Posts Tagged ‘love’

No, you didn’t misread that, and no, you haven’t skipped five weeks into the future.

A short post today.

A very short one.

I almost took today off blogging in fact. But something occurred which had me opening up the app and typing something.

I’ve seen four references to Valentine’s Day today: two people talking about its approach, two people promoting their gigs (which happen to be taking place on that day), and one person lamenting that she’d just broken with her girlfriend and will likely be spending Valentine’s Day on her own for the first time in a decade.

Which is odd, as a concept to me. No, not the ideas of spending Valentine’s Day alone… the concept of not doing so.

I’d say I can’t remember the last time I spent Valentine’s Day with anyone, in a romantic sense, but that’d be a slight exaggeration.

I proposed to my ex-wife on Valentine’s Day 1993. For such a naturally unromantic fella like me, for once I did it ‘properly’: on bended knee, with a single red rose, and a poem.

Yes, I wrote the lady I hoped would do me the honour of becoming my wofe – ok, fiancée, to start with- a poem.

And while we were married, I think we spent most 14th February evenings together, unless I was working that night.

Since then? Since we split in July 2005? Ah, well, since then… I’ve never been romantically involved, (to put it formally), or ‘seeing anyone’ (to put it casually), on the day.

And although I’ve no doubt I’ve been in company on various 14th Februaries over the past decade and a half, I haven’t sent nor received cards, nor bought roses nor chocolates for anyone on Valentine’s Day since at least February 2006.

Indeed, I’ve neither been romantically involved, nor ‘seen anyone’ at all, for… well, trust me, you don’t want to know how long it’s been.

I’m sure that should probably bother me tonight more than it does.

Here’s another tale I wrote for ElephantWords.

For once, a rarity when it comes to my stories, I remember precisely where this story came from: once seeing a couple walk past me, hand in hand, the woman’s eyes constantly moving, his eyes fixed ahead.


PAYING ATTENTION

The object they were walking towards proved an interesting backdrop to the monologue she was listening to, she concluded.

It occurred to her, studying the grey, craggy exterior of the mythical creature, that it seemed to parallel the sharp and edgy parts of their relationship; what used to be the exciting bits.

She tuned back into the sound that he’d been making for the past three minutes, idly wondering whether during that time he’d paused for breath. He used to surprise her. When did that stop?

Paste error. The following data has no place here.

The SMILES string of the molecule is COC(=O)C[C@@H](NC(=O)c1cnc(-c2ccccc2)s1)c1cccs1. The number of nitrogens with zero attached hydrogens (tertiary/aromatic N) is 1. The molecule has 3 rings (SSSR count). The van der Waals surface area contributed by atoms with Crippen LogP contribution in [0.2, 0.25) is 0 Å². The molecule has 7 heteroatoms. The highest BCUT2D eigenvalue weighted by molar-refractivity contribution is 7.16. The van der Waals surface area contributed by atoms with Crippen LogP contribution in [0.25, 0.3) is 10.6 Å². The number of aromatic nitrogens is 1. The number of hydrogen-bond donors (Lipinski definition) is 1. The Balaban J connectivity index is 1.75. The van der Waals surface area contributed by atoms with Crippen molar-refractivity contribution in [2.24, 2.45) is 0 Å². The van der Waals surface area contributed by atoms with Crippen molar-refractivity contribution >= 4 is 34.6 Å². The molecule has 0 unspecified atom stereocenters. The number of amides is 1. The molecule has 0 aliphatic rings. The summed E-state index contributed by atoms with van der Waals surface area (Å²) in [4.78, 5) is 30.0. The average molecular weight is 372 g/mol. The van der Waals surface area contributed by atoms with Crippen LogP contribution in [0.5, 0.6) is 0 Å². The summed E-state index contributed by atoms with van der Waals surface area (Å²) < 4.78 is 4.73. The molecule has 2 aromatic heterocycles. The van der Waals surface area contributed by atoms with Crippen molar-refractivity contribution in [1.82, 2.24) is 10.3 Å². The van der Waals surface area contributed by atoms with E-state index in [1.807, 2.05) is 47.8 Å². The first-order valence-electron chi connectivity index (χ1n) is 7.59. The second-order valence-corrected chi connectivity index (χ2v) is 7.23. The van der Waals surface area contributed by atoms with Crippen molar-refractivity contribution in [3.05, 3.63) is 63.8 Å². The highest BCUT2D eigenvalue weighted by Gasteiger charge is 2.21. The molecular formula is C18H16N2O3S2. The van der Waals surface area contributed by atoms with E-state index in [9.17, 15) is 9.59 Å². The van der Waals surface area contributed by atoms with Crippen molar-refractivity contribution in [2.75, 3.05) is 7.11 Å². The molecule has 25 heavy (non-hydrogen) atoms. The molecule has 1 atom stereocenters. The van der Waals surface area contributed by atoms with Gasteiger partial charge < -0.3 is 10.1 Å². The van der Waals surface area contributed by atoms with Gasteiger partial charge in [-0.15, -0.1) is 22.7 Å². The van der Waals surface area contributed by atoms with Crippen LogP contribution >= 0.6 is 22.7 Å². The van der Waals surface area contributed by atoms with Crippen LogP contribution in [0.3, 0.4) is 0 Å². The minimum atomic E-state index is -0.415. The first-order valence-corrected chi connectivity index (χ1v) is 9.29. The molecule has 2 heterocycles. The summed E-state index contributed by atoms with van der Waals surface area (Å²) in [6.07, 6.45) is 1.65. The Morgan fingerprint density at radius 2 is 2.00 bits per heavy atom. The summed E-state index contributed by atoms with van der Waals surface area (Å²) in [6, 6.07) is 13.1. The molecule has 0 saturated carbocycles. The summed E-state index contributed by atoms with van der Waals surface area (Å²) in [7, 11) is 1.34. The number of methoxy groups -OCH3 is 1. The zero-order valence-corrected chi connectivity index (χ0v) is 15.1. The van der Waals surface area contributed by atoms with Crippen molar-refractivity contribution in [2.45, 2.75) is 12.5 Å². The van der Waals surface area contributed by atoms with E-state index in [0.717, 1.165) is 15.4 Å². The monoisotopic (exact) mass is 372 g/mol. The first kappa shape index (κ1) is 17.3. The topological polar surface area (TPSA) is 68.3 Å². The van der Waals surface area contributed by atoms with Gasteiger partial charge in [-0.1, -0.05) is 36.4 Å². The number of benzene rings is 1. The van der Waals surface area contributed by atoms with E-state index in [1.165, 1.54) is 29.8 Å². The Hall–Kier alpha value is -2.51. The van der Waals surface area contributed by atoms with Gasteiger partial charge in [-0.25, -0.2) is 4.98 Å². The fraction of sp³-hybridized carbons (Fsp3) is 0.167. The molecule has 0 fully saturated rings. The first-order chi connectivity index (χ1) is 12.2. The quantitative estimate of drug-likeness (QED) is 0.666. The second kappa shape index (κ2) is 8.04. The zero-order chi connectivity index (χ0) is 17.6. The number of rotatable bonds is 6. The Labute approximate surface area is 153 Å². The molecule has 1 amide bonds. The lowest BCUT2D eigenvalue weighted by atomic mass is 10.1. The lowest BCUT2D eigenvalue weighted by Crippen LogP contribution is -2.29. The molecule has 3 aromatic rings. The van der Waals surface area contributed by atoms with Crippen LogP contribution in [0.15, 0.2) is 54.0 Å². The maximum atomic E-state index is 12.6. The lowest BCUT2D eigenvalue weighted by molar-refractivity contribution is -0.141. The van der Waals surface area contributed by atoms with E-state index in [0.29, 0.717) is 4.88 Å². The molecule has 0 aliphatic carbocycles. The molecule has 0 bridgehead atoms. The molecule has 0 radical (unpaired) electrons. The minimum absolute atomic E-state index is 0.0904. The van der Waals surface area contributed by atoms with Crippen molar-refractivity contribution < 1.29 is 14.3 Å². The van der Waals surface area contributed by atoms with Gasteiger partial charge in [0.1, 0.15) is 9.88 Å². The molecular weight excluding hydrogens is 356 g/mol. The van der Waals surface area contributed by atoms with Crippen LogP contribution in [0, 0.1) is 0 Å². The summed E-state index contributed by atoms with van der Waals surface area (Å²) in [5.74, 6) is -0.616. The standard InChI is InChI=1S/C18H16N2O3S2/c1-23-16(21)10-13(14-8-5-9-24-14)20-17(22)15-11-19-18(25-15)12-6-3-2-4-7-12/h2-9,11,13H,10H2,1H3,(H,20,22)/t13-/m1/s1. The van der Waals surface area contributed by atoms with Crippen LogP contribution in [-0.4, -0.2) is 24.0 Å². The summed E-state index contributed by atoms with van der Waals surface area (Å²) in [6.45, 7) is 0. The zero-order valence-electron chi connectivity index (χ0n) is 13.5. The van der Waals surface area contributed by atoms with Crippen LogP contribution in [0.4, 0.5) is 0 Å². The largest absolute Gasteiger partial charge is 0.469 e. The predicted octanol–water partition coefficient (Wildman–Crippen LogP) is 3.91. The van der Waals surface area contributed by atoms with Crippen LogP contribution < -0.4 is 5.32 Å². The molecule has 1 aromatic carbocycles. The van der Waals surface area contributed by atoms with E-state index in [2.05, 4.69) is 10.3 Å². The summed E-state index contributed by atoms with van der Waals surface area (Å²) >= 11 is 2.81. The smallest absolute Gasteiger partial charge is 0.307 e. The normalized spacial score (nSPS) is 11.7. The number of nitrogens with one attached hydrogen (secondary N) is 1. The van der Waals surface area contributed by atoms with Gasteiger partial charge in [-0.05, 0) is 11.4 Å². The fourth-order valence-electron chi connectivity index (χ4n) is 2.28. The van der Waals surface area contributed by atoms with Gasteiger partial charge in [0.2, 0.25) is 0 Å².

She recognised the tone; he was only in mid-rant, and would continue in that vein for some minutes yet.

They approached the sculpture, and she gazed at it, enjoying the contrast of restrained movement. The Golem held the rock high, as if it was about to rid itself of an irritation in a fit of pique. She looked up at the Golem. It looked annoyed. Definitely annoyed. She felt the same.

She lifted her wrist and examined the face of the watch he’d bought her on the first anniversary of their meeting.

For a moment, she wondered what he’d say if she took it off and just left it. There, at the feet of the Golem. If she just left it there and continued walking, how long would it be before he realised? Would he ever realise? When did he stop noticing her? It hurt more than she wanted to admit.

She realised there was silence; oh, he must have finished. She focussed her eyes on him, wishing so desperately to see what she had seen in him that first night, when she’d been so important to him, his entire reason for staying at the club. She wished he’d pay that much attention to her now.

He paused for breath and then smiled.

“I’m sorry,” he said. “I’ll shut up now.”

She smiled gently… and then the smile slowly faded as he did the oddest thing.

He stopped walking, and she stopped next to him.

“You do know I love you?” he asked. “You know that you matter more to me than anyone else on this whole fucking planet?”

“Yes, of course I do,” she said, failing to bring heartfelt sincerity into the words, but in truth not trying that hard anyway.

“Oh, ok,” he said. “Only I just asked you to marry me.”

© Lee Barnett, 2008